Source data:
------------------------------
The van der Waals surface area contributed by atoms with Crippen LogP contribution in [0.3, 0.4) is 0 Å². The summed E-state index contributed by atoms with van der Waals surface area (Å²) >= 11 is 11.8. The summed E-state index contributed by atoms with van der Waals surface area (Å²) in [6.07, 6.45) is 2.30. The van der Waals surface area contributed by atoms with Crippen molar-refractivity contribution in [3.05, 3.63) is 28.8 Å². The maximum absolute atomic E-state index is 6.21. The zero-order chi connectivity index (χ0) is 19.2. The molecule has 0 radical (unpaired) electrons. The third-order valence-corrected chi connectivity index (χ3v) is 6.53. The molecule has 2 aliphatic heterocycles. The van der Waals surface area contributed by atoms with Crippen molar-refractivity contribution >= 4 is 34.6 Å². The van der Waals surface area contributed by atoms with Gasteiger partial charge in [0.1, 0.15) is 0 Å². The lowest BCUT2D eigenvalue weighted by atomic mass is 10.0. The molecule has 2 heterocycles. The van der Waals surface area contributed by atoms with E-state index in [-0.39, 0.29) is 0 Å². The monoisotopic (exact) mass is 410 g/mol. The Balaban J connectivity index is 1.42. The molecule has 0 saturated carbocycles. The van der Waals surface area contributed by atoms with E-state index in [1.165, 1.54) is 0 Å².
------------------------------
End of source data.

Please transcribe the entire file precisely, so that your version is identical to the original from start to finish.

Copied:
The van der Waals surface area contributed by atoms with Crippen LogP contribution in [0.3, 0.4) is 0 Å². The summed E-state index contributed by atoms with van der Waals surface area (Å²) >= 11 is 11.8. The summed E-state index contributed by atoms with van der Waals surface area (Å²) in [6.07, 6.45) is 2.30. The van der Waals surface area contributed by atoms with Crippen molar-refractivity contribution in [3.05, 3.63) is 28.8 Å². The maximum absolute atomic E-state index is 6.21. The zero-order chi connectivity index (χ0) is 19.2. The molecule has 0 radical (unpaired) electrons. The third-order valence-corrected chi connectivity index (χ3v) is 6.53. The molecule has 2 aliphatic heterocycles. The van der Waals surface area contributed by atoms with Crippen molar-refractivity contribution >= 4 is 34.6 Å². The van der Waals surface area contributed by atoms with Gasteiger partial charge in [0.1, 0.15) is 0 Å². The lowest BCUT2D eigenvalue weighted by atomic mass is 10.0. The molecule has 2 heterocycles. The van der Waals surface area contributed by atoms with E-state index in [-0.39, 0.29) is 0 Å². The monoisotopic (exact) mass is 410 g/mol. The Balaban J connectivity index is 1.42. The molecule has 0 saturated carbocycles. The van der Waals surface area contributed by atoms with E-state index in [1.165, 1.54) is 0 Å².